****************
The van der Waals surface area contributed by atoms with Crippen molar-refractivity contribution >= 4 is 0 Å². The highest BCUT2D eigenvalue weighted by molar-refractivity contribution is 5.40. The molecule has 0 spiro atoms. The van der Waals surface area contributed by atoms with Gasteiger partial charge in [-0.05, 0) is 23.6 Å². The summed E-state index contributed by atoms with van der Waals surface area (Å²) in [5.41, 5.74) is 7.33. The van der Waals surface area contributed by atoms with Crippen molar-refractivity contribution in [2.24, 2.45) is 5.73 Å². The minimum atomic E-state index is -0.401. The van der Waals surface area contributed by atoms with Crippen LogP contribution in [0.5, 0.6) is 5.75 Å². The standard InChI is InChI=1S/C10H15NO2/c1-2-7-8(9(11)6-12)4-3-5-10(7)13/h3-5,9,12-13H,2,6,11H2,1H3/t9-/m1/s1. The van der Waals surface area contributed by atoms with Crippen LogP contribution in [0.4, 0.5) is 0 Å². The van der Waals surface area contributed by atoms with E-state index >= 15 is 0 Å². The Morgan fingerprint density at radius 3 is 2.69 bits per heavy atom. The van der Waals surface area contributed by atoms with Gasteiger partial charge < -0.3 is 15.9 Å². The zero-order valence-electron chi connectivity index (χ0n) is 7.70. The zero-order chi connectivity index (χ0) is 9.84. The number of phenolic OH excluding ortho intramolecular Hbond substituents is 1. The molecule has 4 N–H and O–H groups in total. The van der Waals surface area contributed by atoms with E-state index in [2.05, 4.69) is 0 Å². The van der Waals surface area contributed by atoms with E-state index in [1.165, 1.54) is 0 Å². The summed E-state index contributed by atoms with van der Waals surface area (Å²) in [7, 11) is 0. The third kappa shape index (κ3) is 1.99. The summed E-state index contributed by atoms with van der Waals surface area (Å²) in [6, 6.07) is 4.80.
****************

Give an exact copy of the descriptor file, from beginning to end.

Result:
The van der Waals surface area contributed by atoms with Crippen molar-refractivity contribution >= 4 is 0 Å². The highest BCUT2D eigenvalue weighted by molar-refractivity contribution is 5.40. The molecule has 0 spiro atoms. The van der Waals surface area contributed by atoms with Gasteiger partial charge in [-0.05, 0) is 23.6 Å². The summed E-state index contributed by atoms with van der Waals surface area (Å²) in [5.41, 5.74) is 7.33. The van der Waals surface area contributed by atoms with Crippen molar-refractivity contribution in [2.24, 2.45) is 5.73 Å². The minimum atomic E-state index is -0.401. The van der Waals surface area contributed by atoms with Crippen LogP contribution in [0.5, 0.6) is 5.75 Å². The standard InChI is InChI=1S/C10H15NO2/c1-2-7-8(9(11)6-12)4-3-5-10(7)13/h3-5,9,12-13H,2,6,11H2,1H3/t9-/m1/s1. The van der Waals surface area contributed by atoms with Crippen LogP contribution in [0.4, 0.5) is 0 Å². The van der Waals surface area contributed by atoms with E-state index >= 15 is 0 Å². The Morgan fingerprint density at radius 3 is 2.69 bits per heavy atom. The van der Waals surface area contributed by atoms with Gasteiger partial charge < -0.3 is 15.9 Å². The zero-order valence-electron chi connectivity index (χ0n) is 7.70. The zero-order chi connectivity index (χ0) is 9.84. The number of phenolic OH excluding ortho intramolecular Hbond substituents is 1. The molecule has 4 N–H and O–H groups in total. The van der Waals surface area contributed by atoms with E-state index in [2.05, 4.69) is 0 Å². The van der Waals surface area contributed by atoms with E-state index in [1.165, 1.54) is 0 Å². The summed E-state index contributed by atoms with van der Waals surface area (Å²) in [7, 11) is 0. The third kappa shape index (κ3) is 1.99. The summed E-state index contributed by atoms with van der Waals surface area (Å²) in [6, 6.07) is 4.80.